What do you do when someone tells you your opinion is wrong? That your feelings and emotions aren’t warranted. That you should change the way you think. A common reaction would be resentment toward the that person and sadly in some ways, thoughts of dissatisfaction toward yourself.
For so many years I would hear the word “meditate” and draw back from it because of people telling me I should try it to help me with my mental and emotional issues. That it would change my life. Now, this doesn’t sound so bad right? The reason why I cringed at the idea was because I already had thoughts of dissatisfaction toward myself and was defensive at the thought of someone telling me ways to “fix” myself. The last thing I wanted to do at the time was listen to my own thoughts in absolute quiet! I needed distractions, I needed solutions, I needed to actively seek ways to help my situation change with more immediate results.
After many years of seeking my path of happiness to no avail, I finally caved and tried meditating. I took baby steps. First, it was by going to yoga classes and sitting quietly for a few minutes at the beginning and end of each practice. I remember one day we started the class with Dharmachakra Mudra with our eyes closed. I saw vivid colors circling through my fingers and the energy around me soft and with purpose, like I was meant to sit in that room in that exact moment. I felt like I was grounded but floating at the same time. My internal and external was in harmony. My energy was balanced. At that moment I thought, well if this is what meditation feels like, this is great! Well, that moment was exactly that – a moment that came and went.
Meditating is the hardest thing I ever had to discipline myself to do. Meditation takes incredible COURAGE. Honesty. Focus. Compassion toward Self. This seemingly innocent practice challenged me to unearth the layers of imperfections and insecurities I was constantly pushing further and deeper inside to hide that part of me from the world. I had to start listening to my own voice inside. The child-like innocence, the bruised heart that came from years of beating myself up over not being better than I was. Warm compassion would flood through me for that imperfect person I was trying to escape. I started loving that person because my unique journey, just like the unique journey that all of you have, made me the person I am today and in this moment I accept me for me. Those so-called imperfections create depth to who I am and meditation helped me learn to embrace all parts of myself. I can finally learn how to let go of the expectations I put on myself. I can let go of what I now realize as aggression toward myself. That person who was telling me I was wrong and needed to change? Ultimately, that ended up being me, the very person who I was resentful toward in the beginning.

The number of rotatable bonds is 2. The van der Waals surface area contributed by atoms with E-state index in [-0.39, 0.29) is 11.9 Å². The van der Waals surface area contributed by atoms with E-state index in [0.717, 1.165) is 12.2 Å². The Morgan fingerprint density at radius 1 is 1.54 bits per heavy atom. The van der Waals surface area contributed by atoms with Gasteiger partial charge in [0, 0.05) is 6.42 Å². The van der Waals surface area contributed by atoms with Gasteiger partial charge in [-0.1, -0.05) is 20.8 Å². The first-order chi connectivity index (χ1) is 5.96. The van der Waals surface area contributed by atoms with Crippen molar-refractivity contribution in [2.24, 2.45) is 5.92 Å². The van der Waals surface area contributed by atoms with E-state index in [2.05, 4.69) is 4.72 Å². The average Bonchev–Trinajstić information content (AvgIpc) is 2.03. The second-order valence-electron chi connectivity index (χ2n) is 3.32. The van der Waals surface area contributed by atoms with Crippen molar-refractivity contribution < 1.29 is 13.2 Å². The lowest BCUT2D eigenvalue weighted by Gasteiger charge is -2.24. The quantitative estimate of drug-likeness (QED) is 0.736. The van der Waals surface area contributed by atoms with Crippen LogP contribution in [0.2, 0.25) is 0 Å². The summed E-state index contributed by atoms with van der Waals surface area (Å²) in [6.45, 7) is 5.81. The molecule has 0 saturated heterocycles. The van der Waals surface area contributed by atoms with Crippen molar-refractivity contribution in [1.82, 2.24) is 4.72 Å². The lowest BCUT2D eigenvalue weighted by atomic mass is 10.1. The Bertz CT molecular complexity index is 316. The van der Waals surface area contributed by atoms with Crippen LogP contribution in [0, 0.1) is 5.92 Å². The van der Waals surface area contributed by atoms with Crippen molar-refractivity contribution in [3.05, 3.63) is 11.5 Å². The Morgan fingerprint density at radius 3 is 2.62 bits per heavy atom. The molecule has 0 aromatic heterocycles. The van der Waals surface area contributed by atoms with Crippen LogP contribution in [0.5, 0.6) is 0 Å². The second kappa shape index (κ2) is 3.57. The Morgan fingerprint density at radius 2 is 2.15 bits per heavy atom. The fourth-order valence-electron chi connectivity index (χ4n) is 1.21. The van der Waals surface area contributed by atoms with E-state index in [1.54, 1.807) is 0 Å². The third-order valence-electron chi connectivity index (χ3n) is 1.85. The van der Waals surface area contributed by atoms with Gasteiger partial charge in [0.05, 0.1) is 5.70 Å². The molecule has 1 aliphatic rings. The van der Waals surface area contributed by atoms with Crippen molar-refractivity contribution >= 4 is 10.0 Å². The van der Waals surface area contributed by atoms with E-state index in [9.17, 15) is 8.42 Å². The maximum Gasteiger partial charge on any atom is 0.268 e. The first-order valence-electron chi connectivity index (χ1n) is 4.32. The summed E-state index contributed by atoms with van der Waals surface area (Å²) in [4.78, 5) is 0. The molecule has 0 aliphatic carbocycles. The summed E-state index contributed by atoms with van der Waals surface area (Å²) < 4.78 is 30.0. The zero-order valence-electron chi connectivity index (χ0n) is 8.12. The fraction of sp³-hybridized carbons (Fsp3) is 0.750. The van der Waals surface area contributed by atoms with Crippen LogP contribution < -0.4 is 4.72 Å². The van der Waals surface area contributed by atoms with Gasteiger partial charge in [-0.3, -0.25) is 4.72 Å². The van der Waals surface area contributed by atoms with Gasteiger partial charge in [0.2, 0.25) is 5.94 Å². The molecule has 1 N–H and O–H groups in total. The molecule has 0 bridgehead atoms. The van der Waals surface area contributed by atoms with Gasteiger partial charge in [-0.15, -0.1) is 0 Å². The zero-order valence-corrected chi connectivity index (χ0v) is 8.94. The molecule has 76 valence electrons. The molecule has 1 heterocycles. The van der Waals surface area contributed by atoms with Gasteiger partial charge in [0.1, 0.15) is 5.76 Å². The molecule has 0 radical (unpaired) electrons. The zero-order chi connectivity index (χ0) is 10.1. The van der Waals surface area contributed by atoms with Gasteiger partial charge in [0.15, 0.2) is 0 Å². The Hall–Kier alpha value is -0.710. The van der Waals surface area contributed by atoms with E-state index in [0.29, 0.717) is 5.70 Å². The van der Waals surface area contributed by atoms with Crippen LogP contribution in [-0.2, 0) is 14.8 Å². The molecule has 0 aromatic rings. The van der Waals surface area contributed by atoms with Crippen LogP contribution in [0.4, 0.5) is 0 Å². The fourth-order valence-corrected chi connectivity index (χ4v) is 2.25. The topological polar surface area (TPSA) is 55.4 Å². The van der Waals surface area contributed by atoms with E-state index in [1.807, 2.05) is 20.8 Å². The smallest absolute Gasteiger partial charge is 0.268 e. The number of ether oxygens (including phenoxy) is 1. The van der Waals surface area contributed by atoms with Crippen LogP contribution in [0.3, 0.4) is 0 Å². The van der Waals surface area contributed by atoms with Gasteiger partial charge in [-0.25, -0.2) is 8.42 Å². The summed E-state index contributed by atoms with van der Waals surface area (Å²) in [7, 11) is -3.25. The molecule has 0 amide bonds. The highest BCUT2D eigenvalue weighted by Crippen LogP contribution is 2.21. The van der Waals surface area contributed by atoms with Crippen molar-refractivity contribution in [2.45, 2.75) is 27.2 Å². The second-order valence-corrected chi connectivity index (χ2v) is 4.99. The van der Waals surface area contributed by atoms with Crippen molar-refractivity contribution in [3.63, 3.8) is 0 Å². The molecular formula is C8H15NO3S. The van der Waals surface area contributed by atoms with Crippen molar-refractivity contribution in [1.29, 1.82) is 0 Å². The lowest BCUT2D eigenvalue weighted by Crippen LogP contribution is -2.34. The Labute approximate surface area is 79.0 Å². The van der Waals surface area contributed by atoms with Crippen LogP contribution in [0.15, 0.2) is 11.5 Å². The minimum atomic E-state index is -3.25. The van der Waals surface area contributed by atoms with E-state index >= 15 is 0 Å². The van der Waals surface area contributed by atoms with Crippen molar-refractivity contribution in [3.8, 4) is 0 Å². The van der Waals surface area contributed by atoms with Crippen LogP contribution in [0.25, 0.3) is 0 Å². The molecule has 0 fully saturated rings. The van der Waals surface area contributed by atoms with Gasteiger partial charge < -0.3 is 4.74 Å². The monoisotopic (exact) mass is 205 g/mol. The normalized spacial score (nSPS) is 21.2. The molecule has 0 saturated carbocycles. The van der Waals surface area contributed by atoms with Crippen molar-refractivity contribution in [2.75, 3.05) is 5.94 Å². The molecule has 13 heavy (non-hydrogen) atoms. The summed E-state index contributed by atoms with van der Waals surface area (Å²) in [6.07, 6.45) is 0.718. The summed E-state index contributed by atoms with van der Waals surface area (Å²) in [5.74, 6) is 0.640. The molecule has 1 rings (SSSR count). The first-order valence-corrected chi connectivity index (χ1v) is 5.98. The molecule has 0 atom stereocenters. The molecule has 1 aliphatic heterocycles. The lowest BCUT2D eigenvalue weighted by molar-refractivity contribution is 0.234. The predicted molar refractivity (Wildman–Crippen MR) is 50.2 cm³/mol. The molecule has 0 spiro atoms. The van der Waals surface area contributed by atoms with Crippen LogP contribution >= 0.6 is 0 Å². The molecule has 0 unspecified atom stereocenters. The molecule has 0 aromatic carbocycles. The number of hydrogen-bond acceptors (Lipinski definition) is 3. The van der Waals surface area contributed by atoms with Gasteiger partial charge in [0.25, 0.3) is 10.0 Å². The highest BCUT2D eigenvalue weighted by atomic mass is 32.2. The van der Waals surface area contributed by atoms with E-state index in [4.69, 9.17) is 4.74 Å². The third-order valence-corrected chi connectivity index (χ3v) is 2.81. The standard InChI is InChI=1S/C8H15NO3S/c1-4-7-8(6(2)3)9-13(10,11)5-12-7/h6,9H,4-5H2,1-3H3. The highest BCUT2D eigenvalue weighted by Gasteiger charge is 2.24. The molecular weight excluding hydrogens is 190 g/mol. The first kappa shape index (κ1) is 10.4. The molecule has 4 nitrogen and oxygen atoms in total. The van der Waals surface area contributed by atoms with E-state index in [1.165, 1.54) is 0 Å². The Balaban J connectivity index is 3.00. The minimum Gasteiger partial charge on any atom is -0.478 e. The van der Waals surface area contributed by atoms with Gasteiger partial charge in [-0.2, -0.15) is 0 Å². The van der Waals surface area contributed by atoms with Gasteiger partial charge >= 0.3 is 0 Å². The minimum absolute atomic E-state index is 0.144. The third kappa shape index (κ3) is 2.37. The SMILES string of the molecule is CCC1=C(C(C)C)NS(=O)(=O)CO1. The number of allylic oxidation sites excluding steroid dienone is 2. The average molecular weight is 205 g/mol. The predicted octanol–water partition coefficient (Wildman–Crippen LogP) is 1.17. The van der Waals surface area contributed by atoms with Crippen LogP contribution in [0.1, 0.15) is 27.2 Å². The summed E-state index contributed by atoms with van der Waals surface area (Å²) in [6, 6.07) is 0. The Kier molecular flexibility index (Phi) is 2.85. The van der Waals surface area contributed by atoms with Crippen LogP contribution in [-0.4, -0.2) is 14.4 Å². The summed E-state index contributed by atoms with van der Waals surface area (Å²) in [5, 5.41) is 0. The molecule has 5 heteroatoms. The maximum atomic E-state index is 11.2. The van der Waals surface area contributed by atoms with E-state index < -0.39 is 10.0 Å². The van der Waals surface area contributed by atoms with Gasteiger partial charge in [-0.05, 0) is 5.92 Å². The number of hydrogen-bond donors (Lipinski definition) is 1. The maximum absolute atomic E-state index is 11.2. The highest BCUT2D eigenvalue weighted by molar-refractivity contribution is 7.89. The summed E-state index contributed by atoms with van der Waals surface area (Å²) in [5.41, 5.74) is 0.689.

Rather than “fixing” yourself by trying to make yourself a supposedly better person, meditation helps you become friends with yourself. To accept the imperfections which create YOU. Meditation allows acceptance versus change. Letting go versus force. Change is a byproduct. Meditate so you can navigate your current self through the constant flux that is the universe we live in.
Just like there’s no right or wrong way to think or feel, there’s no right or wrong way to meditate. We all have our own poisons and our own path we need to find and follow, which is why it’s important to practice meditation regularly to figure out what YOUR path is. With that said, guidance is wonderful.
Here are a few basic things I learned in my own routine to prepare myself for meditation:
● Morning distractions? Push those aside! How many of you check your phone right after you wake up, before your feet even touch the ground? Keep that phone outside of the bedroom.